Get this: 66% of young people who leave high school before graduating are dealing with at least three “adverse factors.” That could be homelessness, pregnancy, violence, gangs, illness, parental incarceration—the list goes on.
A quarter of students who dropout are experiencing a whopping six to twelve adverse factors at any given time.
That’s a lot of stress for a teenager.
America’s Promise Alliance—a partner of Tufts University—interviewed more than 200 people between the ages of 18 and 25 who did not graduate from high school. They surveyed another 2,000 young adults who had dropped out, comparing their answers to a control group of 1,000 graduates.
The report, “Don’t Call Them Dropouts,” identifies the confluence of factors (there are 25 in all) that cause a teenager to leave high school before graduation.
“No one number tells the story, no one story tells a number,” said Jonathan Zaff, Senior Vice President of Research & Policy Development for America’s Promise Alliance. “These are young people who went through extraordinary circumstances… like abuse and neglect. But through all this, these young people persevered… and showed amazing character and grit.”
In addition to the research, the report also shares personal stories like this one:
“Like I said, my father used to beat on me. Never had my mom in my life; she was always on drugs. It was just me growing up watching over my little brothers while she was out in the street doing her thing. So me and my other brothers grew up too quick, took responsibility, we just — it was too late to go back to school.” - Thomas
Twenty percent of Americans do not finish high school. That means 80 percent do graduate—a record high, as Marketplace’s Sarah Gardner reported in April:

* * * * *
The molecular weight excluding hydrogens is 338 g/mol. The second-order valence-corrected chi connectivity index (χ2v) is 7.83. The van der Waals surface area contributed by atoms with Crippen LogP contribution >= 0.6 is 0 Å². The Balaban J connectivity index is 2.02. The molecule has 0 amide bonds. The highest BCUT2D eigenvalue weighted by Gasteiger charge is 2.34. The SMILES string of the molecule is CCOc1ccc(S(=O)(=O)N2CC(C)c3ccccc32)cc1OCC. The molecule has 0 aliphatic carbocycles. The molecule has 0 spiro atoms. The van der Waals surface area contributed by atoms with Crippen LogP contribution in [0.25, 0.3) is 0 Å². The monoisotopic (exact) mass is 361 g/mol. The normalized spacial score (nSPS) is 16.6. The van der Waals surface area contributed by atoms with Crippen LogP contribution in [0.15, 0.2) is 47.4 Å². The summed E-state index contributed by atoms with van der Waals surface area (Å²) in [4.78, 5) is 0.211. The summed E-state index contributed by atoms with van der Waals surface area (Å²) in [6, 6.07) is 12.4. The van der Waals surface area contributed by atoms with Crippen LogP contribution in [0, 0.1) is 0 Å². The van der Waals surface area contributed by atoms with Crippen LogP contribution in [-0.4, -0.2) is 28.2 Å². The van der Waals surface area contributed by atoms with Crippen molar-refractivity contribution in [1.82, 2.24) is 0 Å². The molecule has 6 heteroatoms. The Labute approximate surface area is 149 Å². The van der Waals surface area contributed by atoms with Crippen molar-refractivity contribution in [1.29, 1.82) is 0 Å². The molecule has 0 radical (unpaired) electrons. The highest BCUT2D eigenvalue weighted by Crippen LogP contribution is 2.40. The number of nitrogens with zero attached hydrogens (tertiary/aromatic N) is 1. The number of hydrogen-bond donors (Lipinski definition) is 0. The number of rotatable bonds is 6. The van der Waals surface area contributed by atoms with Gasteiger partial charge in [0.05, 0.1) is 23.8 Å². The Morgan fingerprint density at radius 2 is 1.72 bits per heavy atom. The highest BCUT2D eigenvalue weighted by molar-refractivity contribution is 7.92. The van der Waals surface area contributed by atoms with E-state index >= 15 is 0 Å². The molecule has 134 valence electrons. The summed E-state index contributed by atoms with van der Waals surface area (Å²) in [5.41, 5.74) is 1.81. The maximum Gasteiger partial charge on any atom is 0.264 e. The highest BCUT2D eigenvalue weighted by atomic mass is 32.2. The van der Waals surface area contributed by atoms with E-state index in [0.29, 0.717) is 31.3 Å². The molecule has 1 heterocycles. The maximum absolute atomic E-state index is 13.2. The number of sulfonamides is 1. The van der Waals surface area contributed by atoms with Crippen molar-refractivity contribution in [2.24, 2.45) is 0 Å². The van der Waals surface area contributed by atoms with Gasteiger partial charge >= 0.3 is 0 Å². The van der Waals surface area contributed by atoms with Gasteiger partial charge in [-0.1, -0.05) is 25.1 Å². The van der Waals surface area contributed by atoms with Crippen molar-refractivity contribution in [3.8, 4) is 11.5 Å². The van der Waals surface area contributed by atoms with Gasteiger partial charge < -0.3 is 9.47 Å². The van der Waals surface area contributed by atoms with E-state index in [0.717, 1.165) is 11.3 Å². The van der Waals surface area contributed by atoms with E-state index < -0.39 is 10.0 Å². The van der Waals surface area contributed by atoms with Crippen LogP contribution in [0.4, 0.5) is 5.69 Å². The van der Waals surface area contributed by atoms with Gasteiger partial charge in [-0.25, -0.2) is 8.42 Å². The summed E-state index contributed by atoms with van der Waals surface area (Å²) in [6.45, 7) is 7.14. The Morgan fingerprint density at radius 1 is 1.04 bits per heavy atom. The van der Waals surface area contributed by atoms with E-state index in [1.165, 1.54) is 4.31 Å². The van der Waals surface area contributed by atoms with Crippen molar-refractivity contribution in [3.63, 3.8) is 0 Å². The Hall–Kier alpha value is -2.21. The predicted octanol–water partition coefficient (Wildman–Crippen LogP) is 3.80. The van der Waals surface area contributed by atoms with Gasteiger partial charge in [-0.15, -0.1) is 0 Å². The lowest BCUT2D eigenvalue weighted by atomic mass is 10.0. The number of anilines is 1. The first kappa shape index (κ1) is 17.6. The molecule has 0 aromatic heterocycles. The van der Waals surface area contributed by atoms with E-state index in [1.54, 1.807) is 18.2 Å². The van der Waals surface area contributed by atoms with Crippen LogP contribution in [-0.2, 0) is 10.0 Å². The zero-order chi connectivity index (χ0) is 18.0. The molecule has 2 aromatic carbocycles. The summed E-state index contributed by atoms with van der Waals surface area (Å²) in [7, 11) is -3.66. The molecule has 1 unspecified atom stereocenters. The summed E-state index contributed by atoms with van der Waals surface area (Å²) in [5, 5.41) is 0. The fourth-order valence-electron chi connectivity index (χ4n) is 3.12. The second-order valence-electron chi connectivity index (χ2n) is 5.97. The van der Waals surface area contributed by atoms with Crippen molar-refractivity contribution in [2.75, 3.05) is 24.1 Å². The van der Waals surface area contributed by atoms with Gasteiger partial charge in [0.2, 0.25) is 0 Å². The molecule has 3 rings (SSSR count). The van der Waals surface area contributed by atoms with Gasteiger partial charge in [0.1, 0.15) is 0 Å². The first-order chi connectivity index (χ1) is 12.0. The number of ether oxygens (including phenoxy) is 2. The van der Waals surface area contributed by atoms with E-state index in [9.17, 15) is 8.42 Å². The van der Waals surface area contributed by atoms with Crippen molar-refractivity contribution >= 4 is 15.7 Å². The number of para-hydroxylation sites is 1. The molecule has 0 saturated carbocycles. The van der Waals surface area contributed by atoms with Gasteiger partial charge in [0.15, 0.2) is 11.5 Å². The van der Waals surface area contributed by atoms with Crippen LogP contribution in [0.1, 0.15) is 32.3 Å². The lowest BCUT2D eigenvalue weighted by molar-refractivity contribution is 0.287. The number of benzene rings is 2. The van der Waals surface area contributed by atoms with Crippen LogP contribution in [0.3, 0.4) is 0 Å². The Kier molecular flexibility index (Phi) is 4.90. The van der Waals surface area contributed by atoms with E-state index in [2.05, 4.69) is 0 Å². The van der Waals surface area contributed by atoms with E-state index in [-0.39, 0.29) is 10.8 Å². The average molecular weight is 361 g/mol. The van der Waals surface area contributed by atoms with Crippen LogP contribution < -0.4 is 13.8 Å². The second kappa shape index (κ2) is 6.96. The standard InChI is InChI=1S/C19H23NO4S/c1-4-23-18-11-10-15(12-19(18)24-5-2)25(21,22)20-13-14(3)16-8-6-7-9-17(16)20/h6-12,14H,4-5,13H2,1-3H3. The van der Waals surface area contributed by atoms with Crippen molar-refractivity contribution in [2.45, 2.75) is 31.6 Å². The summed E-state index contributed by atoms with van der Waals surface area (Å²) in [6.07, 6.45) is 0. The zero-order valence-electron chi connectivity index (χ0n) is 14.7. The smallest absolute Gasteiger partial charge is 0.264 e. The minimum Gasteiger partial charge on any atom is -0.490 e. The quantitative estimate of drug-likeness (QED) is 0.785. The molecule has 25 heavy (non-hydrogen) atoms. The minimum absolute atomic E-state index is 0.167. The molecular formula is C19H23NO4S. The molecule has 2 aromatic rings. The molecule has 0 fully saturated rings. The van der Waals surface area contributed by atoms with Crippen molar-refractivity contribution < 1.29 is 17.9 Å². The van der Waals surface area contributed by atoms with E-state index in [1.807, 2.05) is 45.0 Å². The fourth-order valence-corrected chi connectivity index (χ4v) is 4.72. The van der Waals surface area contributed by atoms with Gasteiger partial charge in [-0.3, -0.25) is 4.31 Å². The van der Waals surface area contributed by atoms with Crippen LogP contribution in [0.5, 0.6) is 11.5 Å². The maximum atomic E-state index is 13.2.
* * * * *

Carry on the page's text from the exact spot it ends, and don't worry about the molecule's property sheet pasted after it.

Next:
Still, America’s Promise aims to reach a 90% graduation rate by 2020.
The Alliance for Excellent Education has looked at the economic implications:
Without a high school diploma, these individuals are far more likely to spend their lives periodically unemployed, on government assistance, or cycling in and out of the prison system. But in today’s knowledge-based economy, high school dropouts are not the only ones affected when they choose to drop out.
Lower local, state, and national tax revenues are the most obvious consequences of higher dropout rates; even when dropouts are employed, they earn, on average, $8,000 less annually than high school graduates and they pay less in taxes.
Talk to us:
How can schools, communities and local governments better meet the needs of students who drop out?
The Corporation for Public Broadcasting has invested a lot of resources into covering the reasons why children drop out of high school and the economic effects. Check out the CPB’s “American Graduate” series here, which includes town hall meetings with parents, students, teachers and experts about this issue from communties around the country like this one in New York City: